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Nissan Aims for Solid-State Batteries in Electric GT-R

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Nissan Aims for Solid-State Batteries in Electric GT-R

Nissan Plans to Launch Game-Changing Electric GT-R with All-Solid-State Batteries by 2028

In an exciting development, Nissan has announced its intention to introduce an electric vehicle equipped with all-solid-state batteries (ASSBs) by 2028. These cutting-edge batteries are being developed in-house and are expected to revolutionize the automotive industry. Doubling the energy density compared to current liquid lithium-ion batteries, ASSBs are being hailed as a “game-changing technology.”

One of the major advantages of ASSBs is their potential to significantly reduce charging times. With this new technology, charging times could be potentially cut to one-third of the current rates. This breakthrough could alleviate one of the major concerns with electric vehicles and make them even more convenient and practical for everyday use.

Nissan has plans to incorporate ASSBs into a wide range of vehicles, including high-performance models like the renowned GT-R. The GT-R has been in production since late 2007 and remains one of the most iconic sports cars on the market.

Weight reduction is crucial when it comes to supercars, and current battery technology can be quite heavy. To fully electrify the GT-R without compromising its performance, Nissan is eagerly waiting for the advancements in ASSBs. By doubling the energy density, engineers will be able to install smaller batteries, which, in turn, will limit the weight penalty while maintaining the beloved 2+2 seating arrangement.

Ivan Espinosa, Nissan’s global product boss, revealed that an electric GT-R could feature two, three, or even four motors, depending on the packaging and development priorities. The electric GT-R will utilize a four-wheel drive system, with one motor powering the front axle and another driving the rear wheels.

Recently, Nissan showcased the Hyper Force concept at the Japan Mobility Show, providing a glimpse of what the future electric GT-R might look like. This concept boasted an extraordinary 1,341 horsepower generated by a pair of electric motors.

Looking ahead, Nissan envisions a future Nismo version of the electric GT-R. By employing a smaller battery, the weight of the vehicle can be further reduced, enhancing performance. The regular production model, on the other hand, will prioritize longer range by incorporating a larger battery pack.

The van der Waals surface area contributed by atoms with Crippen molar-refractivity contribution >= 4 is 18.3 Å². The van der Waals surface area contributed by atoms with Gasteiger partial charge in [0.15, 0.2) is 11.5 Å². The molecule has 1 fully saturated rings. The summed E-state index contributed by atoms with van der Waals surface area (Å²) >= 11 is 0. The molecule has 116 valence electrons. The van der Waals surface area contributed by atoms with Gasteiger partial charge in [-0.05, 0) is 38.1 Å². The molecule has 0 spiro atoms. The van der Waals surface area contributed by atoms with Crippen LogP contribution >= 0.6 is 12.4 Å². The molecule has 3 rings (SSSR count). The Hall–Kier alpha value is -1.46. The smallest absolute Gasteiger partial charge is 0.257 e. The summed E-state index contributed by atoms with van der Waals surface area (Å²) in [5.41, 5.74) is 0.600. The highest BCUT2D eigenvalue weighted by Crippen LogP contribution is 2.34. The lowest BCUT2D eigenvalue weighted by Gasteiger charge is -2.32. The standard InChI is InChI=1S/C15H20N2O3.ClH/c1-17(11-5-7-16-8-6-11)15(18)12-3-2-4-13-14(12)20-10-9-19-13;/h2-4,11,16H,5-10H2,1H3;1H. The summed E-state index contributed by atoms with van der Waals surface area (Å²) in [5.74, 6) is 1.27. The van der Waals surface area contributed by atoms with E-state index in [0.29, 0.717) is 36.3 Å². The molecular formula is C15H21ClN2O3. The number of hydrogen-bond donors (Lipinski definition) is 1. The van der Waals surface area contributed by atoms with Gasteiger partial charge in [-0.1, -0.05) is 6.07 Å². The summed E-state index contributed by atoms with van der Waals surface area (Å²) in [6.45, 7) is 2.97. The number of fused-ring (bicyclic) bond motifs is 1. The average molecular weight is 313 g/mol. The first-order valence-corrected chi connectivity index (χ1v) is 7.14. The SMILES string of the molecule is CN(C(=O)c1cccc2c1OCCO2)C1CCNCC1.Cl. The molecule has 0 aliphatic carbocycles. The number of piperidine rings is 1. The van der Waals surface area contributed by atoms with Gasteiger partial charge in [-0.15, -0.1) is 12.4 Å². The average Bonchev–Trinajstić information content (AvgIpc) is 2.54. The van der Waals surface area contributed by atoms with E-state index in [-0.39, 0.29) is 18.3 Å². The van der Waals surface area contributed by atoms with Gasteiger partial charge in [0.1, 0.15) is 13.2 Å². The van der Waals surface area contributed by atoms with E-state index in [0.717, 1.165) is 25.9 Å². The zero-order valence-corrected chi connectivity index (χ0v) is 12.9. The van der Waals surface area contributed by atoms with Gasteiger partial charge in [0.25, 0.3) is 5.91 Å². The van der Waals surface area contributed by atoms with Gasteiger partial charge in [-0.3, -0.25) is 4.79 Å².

Despite these exciting prospects, Nissan aims to ensure that the electric GT-R remains relatively affordable, avoiding the supercar price range. However, it is worth noting that the current GT-R, known as the R35, has seen a significant price increase over the years. Initially sold in the United States for $69,850 in the 2009 model year, the 2024 model starts at $120,990, whereas the Nismo variant begins at $220,990.

While plans for the electric GT-R are in motion, it is uncertain whether the GT-R R35 will continue in production until 2028. The aging supercar has already been discontinued in Europe due to noise regulations and from the Australian market due to non-compliance with new safety standards.

As Nissan explores the possibilities of electric sports cars, the company’s global product boss, Ivan Espinosa, is considering the creation of a more affordable electric sports car catered to younger consumers. However, the development of such a vehicle is not expected to happen anytime soon.

In conclusion, Nissan’s plan to introduce an electric GT-R with all-solid-state batteries by 2028 marks a significant step forward in the electric vehicle industry. With the promise of doubling energy density and reducing charging times, this game-changing technology has the potential to revolutionize the automotive landscape. While the future of the GT-R R35 may be uncertain, the electric GT-R powered by all-solid-state batteries holds immense promise for the future of electric supercars.

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